When we think about domestic violence, most of us picture the man as the aggressor and the woman as the victim. However, studies have shown that a surprising number of men are actually domestic violence victims. Moreover, many incidents of domestic violence are mutual, meaning that both parties could be considered aggressors… or victims.
A recent domestic incident in Longmont provides us with a real-world reminder of this fact.
What happened? Back in January, neighbors say that they heard a couple fighting for about 30 minutes before the man was heard to say “it’s OK, baby,” followed by the woman yelling and a loud crashing sound. Thankfully, one of those neighbors then went outside, because they discovered that the man had been stabbed.
When police arrived, the man told them that his girlfriend, Felicia Albillar, had stabbed him. She was then taken into police custody and is being held without bail. Ms. Albillar faces felony assault and menacing charges, as well as a misdemeanor domestic violence charge.
Though witness statements suggest that in this alleged incident Albillar was likely the primary aggressor, often when couples fight and someone alleges domestic violence, police must make the judgment call on which party to charge. According to studies, more often than not police tend to charge men.
So how common is domestic violence against men – and how can we level the playing field when the violence is mutual?
The Stats on Male Victims of Domestic Violence
Each year, the Centers for Disease Control and Prevention conducts the National Intimate Partner and Sexual Violence Survey to produce victimization estimates for intimate partner violence, stalking, and sexual violence. The results suggest not only that domestic violence has reached epidemic proportions in the U.S., but also that quite a few of the victims are men.
In fact, according to the report, about 5,365,000 men and 4,741,000 women experienced intimate partner violence during the 12 months studied – that’s more men than women. The research also defined different types of violence, finding that about 40% of the victims of severe physical violence were men.
Severe physical violence was defined as being beaten, burned, choked kicked, slammed with a heavy object, or hit with a fist, whereas actions such as slapping, pushing, and shoving were merely considered “physical violence.”
Interestingly, the study also seems to show that men may experience the emotional impact of domestic violence differently from women. While 50-60% of female victims report negative impacts such as feeling fearful or experiencing symptoms of post-traumatic stress disorder, only about 17-18% of male victims report these symptoms.
Remember also that incidents of domestic violence are often mutual. Both parties may lose their tempers and act violently. In fact, the nature of domestic violence means that the circumstances are often favorable to low-level, mutual violence. Alternatively, one party may initiate the violence, and the other party could respond to it with violence. Additionally, some attacks can be retaliatory for prior instances.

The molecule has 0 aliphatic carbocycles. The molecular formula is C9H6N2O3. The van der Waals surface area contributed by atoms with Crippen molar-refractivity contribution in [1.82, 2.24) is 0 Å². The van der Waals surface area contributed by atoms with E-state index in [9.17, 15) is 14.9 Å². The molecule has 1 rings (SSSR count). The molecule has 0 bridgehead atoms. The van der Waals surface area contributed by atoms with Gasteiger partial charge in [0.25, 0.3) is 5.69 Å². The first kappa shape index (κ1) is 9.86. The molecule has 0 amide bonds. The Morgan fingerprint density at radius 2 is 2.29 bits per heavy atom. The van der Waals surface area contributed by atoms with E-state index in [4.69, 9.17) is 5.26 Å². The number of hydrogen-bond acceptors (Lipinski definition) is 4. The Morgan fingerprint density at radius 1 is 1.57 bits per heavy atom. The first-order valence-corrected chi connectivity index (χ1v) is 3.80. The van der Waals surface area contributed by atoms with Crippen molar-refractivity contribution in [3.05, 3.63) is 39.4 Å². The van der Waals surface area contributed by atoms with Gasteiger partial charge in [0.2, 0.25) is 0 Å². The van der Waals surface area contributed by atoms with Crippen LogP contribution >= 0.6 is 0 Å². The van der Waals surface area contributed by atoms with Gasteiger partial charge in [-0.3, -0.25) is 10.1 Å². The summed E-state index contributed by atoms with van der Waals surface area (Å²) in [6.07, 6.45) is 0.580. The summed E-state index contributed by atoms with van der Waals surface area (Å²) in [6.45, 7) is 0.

Overall, academic studies suggest that about 40% of marital domestic violence is mutual.
The bottom line? It often gets complicated when couples fight. Despite this, men are overwhelmingly the ones arrested when police respond to a call. Why?
Men May Be Profiled in Domestic Violence Arrests
As mentioned above, when domestic violence is mutual, police are left to decide who should be charged. Although they have the option of arresting all parties involved, more often than not police often choose to arrest only one party.
In fact, domestic violence law and policy seems to favor this policy, as officers are often required to identify the primary physical aggressor by using factors such as the comparative extent of injuries to each party and the threat of future harm against other household members.
You can probably guess who tends to pose more of a likely “threat” in heterosexual couples. Partially because of this, the man tends to be identified as the primary aggressor. This, combined with societal norms of domestic violence, means that men are likely to be profiled.
If You Are Arrested for an Incident of Mutual Domestic Violence, Seek Legal Help
Colorado domestic violence charges are quite serious, even for first-time offenders. You could face hefty fines, jail time, and even lose parental rights to your children.
Because of this, if you have been charged with domestic violence, it’s important to fight back. Particularly in a case where the violence was mutual, but you were unfairly identified as the primary physical aggressor.
For serious charges such as this, you need to get in touch with a serious criminal defense attorney, who will work tirelessly to ensure the best possible outcome for your case. You owe it to yourself and to your family.
About the Author:
Kimberly Diego is a criminal defense attorney in Denver practicing at The Law Office of Kimberly Diego. She obtained her undergraduate degree from Georgetown University and her law degree at the University of Colorado. She was named one of Super Lawyers’ “Rising Stars of 2012” and “Top 100 Trial Lawyers in Colorado” for 2012 and 2013 by The National Trial Lawyers. Both honors are limited to a small percentage of practicing attorneys in each state. She has also been recognized for her work in domestic violence cases.